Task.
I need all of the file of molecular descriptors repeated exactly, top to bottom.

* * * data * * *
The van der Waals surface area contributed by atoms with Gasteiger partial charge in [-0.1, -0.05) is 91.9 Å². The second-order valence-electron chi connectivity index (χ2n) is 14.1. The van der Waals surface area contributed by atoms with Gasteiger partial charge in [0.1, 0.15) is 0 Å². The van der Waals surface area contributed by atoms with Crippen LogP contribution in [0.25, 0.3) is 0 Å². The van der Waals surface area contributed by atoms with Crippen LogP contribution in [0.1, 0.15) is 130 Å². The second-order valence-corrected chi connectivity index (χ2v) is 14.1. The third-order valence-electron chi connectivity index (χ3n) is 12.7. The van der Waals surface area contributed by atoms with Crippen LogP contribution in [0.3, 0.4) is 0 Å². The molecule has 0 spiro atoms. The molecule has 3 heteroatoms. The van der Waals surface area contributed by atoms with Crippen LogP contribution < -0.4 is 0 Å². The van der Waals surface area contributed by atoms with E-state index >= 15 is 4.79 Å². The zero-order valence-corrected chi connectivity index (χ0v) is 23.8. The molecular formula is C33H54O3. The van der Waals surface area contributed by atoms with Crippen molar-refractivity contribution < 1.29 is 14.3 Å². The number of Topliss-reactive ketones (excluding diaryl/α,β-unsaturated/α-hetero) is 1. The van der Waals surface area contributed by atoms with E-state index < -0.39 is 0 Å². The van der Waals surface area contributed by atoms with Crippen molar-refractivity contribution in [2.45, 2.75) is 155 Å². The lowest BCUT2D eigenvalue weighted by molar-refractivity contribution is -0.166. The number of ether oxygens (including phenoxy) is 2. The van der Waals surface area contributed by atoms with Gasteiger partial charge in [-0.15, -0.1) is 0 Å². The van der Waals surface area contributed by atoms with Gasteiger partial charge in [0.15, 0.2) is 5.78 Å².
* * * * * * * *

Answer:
The van der Waals surface area contributed by atoms with Gasteiger partial charge in [-0.1, -0.05) is 91.9 Å². The second-order valence-electron chi connectivity index (χ2n) is 14.1. The van der Waals surface area contributed by atoms with Gasteiger partial charge in [0.1, 0.15) is 0 Å². The van der Waals surface area contributed by atoms with Crippen LogP contribution in [0.25, 0.3) is 0 Å². The van der Waals surface area contributed by atoms with Crippen LogP contribution in [0.1, 0.15) is 130 Å². The second-order valence-corrected chi connectivity index (χ2v) is 14.1. The third-order valence-electron chi connectivity index (χ3n) is 12.7. The van der Waals surface area contributed by atoms with Crippen LogP contribution in [0.3, 0.4) is 0 Å². The molecule has 0 spiro atoms. The molecule has 3 heteroatoms. The van der Waals surface area contributed by atoms with Crippen LogP contribution < -0.4 is 0 Å². The van der Waals surface area contributed by atoms with E-state index >= 15 is 4.79 Å². The zero-order valence-corrected chi connectivity index (χ0v) is 23.8. The molecular formula is C33H54O3. The van der Waals surface area contributed by atoms with Crippen molar-refractivity contribution < 1.29 is 14.3 Å². The number of Topliss-reactive ketones (excluding diaryl/α,β-unsaturated/α-hetero) is 1. The van der Waals surface area contributed by atoms with E-state index < -0.39 is 0 Å². The van der Waals surface area contributed by atoms with Crippen molar-refractivity contribution in [2.45, 2.75) is 155 Å². The lowest BCUT2D eigenvalue weighted by molar-refractivity contribution is -0.166. The number of ether oxygens (including phenoxy) is 2. The van der Waals surface area contributed by atoms with Gasteiger partial charge in [-0.15, -0.1) is 0 Å². The van der Waals surface area contributed by atoms with Gasteiger partial charge in [0.15, 0.2) is 5.78 Å².